Operation “safe terrace” shuts down 4 businesses in nationwide swoop

Operation “safe terrace” (‘esplanada segura’) has already launched a major swoop on cafés, restaurants and small businesses throughout Portugal. 

Four establishments have been closed, with over 21 ‘administrative offence proceedings’ handed out.

The crackdown came even before the announcement by the government yesterday that police would be enforcing ‘rules of sanitary safety’ in food and beverage establishments which only reopened for business four days ago (click here).

The swoop was performed by inspectors employed by ASAE (the country’s health and safety authority): 194 businesses in various boroughs from ‘north to south’ – including Loulé and Olhão in the Algarve – were targeted.

Say reports, the various ASAE brigades were checking “legal requirements” for establishments that had their terraces open.

The ‘administrative proceedings’ handed out “came into two categories”, writes Jornal de Notícias. “The first, with 14 (offences highlighted), related to rules defined in Law nº 6/2021 covering “non-compliance of the obligation to use masks, non-compliance with rules of occupation, capacity, permanence and physical distancing in places open to the public”.

The second, with 7 (offences) was in respect of “infractions relating to economic activity (licensing, complaints book and ADR, meaning alternative dispute resolution).

The four closures were not however in the catering sector: they were in “retail establishments with sales areas superior to 200 square metres that were open to the public, in the borough of Lisbon, and thus not complying with the duty to suspend activity”.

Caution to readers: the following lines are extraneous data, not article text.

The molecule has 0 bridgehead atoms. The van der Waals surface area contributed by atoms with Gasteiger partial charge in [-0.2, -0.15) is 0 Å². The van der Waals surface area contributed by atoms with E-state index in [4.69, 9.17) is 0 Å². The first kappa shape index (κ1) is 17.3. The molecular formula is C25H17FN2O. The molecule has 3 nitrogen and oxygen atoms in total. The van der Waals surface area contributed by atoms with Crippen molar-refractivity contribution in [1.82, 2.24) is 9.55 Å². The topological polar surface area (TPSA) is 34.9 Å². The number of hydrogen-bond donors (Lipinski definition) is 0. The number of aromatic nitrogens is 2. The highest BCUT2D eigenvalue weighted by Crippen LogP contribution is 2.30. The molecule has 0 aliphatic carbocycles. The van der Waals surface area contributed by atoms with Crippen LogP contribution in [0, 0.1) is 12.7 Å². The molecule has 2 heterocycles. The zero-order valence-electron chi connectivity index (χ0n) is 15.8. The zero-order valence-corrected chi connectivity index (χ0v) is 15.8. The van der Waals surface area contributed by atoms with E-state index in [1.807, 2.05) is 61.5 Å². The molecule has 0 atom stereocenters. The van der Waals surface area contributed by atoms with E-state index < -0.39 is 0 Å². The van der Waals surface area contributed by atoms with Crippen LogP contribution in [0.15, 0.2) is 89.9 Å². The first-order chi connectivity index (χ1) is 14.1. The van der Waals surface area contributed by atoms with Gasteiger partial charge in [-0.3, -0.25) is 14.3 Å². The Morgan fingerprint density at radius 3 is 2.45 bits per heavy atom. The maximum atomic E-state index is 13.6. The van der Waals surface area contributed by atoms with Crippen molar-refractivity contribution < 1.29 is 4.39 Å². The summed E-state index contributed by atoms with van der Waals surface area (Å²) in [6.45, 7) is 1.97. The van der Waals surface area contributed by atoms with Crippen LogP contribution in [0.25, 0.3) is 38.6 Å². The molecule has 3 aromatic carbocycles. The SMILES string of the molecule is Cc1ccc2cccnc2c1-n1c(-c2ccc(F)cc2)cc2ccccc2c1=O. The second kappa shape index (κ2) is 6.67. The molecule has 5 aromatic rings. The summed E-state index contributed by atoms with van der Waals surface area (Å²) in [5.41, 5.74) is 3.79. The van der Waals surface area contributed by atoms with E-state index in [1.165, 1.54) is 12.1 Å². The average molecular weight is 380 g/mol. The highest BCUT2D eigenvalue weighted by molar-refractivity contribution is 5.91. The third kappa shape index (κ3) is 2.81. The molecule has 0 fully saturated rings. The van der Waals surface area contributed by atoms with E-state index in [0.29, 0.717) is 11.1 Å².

Retail establishments are only allowed to function during this phase two of deconfinement if they are under 200 square metres in size and have a door that opens directly onto the street.

It is unclear from reports in the Portuguese press today whether ASAE will be continuing its ‘swoop’ on businesses, or whether this was just a ‘one-off’ campaign.

The various boroughs ‘hit’ outside those in the Algarve were Porto, Matosinhos, Chaves, Tarouca, Barcelos, Coimbra, Aveiro, Ílhavo, Mira, Castelo Branco, Figueira da Foz, Viseu, Guarda, Lisbon, Cascais, Oeiras and Évora.

Aveiro na Moda’s Facebook page has since alerted its readers with what appears to be an inside take on some of the rules that risk being broken:

“The golden rule is to “guarantee physical distancing between people”, says the post written yesterday. 

“In other words, whenever possible, businesses should “promote and incentivize pre-bookings by clients”. 

“Beyond this, it is obligatory to use a mask when accessing or remaining on a terrace, except during moments of consumption.

“With regard to distancing: chairs and tables must permit, at least, two metres between people, and a 1.5 metre corridor between tables.

“People who live together can sit facing each other, or beside each other at a distance of less than 2 metres. 

“Placings should be sited on the diagonal to facilitate the maintenance of distance while standing at any place is to be discouraged.

“Groups of more than four people are not permitted, unless those four belong to the same family group which all live in the same house. This point is the responsibility of clients.

“Friends who circulate in the same car, for example, are considered only co-existent and cannot be seated with more than four at a table.

“All cushions and blankets should be removed from tables; visits to the bathrooms have to take place in circuits which allow for distance from any people who are seated; and the bathrooms should be accessible without the need to touch doors”.

Some of the above points may be new to readers.

natasha.donn@algarveresident.com